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Best start for babies
A mother cradles her newborn baby

Best start for babies

By Jessica Pickens on February 20, 2017

I remember walking to my neighborhood hospital with my father specifically to “baby watch.” We would look through the nursery windows at rows of babies; some screaming, some sleeping … all beautiful. And although that is a fond childhood memory for me, we have learned that wasn't the best thing for the babies. We have learned babies need to be with their mothers; hearing, smelling, feeling her, as mother and baby get to know one another.

Fortunately for breastfeeding mothers and babies, in 1991 the World Health Organization (WHO) and the United Nation Children's Fund (UNICEF) created a global initiative to recognize hospitals that provided optimal lactation support to its mothers and babies. The breastfeeding initiative is known as Baby-Friendly, and hospitals all over the world are working diligently to achieve this level of care and give mothers the very best start on their breastfeeding journey.

If you had a baby a couple of years ago, things will be a little different for you today as you deliver your new baby at Spartanburg Medical Center. We are confident you will love the changes:


Immediately, upon your baby's birth he or she will be placed skin-to-skin on your bare chest as a warm blanket is placed over you both. This practice is known as skin-to-skin and has been proven to be the absolute best place for your new baby to transition into this world. It will calm your baby faster, stabilize their heart rate, breathing rate, temperature and allow your baby to orient him or herself to being outside of the womb. They will remain skin-to-skin with you until after their first feeding. Skin-to-skin doesn't just have to be mom; partners are encouraged to practice skin-to-skin as well and it should be continued throughout your hospitalization and after you go home.


The time from delivery to the time your baby goes to the breast for the first time is hugely important to breastfeeding success. We work hard to protect this time for you. Visitors (besides your spouse/partner) will be asked to refrain from visiting during your recovery period, which lasts two hours after birth. Research tells us that keeping mom and baby together 24 hours a day improves lactation success, improves bonding and incredibly provides both mom and baby with a more sound sleep.


Keeping parents and their babies together is known as “rooming-in”. This means your baby stays in the room with you, rather than being taken to a nursery. The first couple of days with your new baby will be devoted to getting to know your new baby and getting breastfeeding off to a good start.

No Visitors, Please

Well-meaning family and friends will want to visit you in the hospital, but they will not be up all night with a brand-new baby. Encourage family and friends to visit you once you have been discharged home. You will be up every couple hours, around the clock, to feed your baby. You will need to nap during the day to make up for the nighttime interruptions.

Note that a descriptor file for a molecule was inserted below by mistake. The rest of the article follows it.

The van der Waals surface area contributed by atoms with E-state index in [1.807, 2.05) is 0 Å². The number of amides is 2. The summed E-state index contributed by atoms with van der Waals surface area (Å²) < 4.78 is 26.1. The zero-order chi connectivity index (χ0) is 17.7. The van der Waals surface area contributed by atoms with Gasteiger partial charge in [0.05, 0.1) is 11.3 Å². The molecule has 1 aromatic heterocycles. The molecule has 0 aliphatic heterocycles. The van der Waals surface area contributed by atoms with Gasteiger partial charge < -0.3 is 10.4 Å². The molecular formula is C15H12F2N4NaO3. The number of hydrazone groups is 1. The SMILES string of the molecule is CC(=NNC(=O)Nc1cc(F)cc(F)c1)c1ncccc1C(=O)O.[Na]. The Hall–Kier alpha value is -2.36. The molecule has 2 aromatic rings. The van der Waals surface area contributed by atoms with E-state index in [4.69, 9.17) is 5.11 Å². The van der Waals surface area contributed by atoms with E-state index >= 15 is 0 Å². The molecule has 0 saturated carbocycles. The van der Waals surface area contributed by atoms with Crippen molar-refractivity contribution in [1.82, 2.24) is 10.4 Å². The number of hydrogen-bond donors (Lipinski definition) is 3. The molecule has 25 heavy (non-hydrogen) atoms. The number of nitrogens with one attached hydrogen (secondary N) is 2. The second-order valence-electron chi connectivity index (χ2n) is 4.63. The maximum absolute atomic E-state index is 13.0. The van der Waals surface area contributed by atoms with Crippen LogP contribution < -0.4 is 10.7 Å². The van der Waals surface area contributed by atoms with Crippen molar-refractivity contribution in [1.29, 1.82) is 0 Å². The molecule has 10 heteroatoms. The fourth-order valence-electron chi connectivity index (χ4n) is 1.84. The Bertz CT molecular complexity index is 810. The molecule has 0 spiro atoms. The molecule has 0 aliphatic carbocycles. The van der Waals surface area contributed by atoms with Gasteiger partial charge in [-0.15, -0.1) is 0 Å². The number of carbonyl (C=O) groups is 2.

Hold the Pacifier

Another step of Baby Friendly is to wait until breastfeeding is well established before introducing a pacifier. True breastfeeding establishment usually occurs within four to six weeks. At this point, it is encouraged to offer your baby a pacifier when you are putting them down to sleep. Pacifiers have been shown to reduce the risk of SIDS (Sudden Infant Death Syndrome). Before breastfeeding is well established, however, babies who are given pacifiers gain less weight, and their mothers have a reduced milk volume. It is easy to give a fussy baby a pacifier, and although they may seem soothed, they may also be hungry and are being pacified without receiving any nutrition.

Eat on Demand

I'm sure you have heard how important it is to get your baby “on a schedule”. That may be true for an older baby, but not for a newborn whose tummy is the size of a cherry and certainly cannot go long periods without eating. It's important to watch your baby, not the clock, to know when it's time to feed. Hunger cues are important to learn: sucking on hands, rooting (turning mouth towards stimuli), stirring, turning head to one side, and general increase in body movement are all signs that your baby is hungry and needs to be fed. Crying is a late sign of hunger and ideally your baby should be fed before this point. You should feed your baby eight to 12 times in a 24 hour period. Your baby may feed every 60 or 90 minutes for a few feedings and then go five to six hours in-between the next feeding. Babies vary and learning how your baby likes to feed will be part of the “getting to know you” time in the hospital. 

We know that all the changes can be overwhelming so don't worry, we have experienced, expert clinical staff to help guide you through this new and exciting time in your life. We are excited about your upcoming delivery and can't wait to meet your bundle of joy!

Having a baby? Get prepared with some of Spartanburg Regional Healthcare System's classes.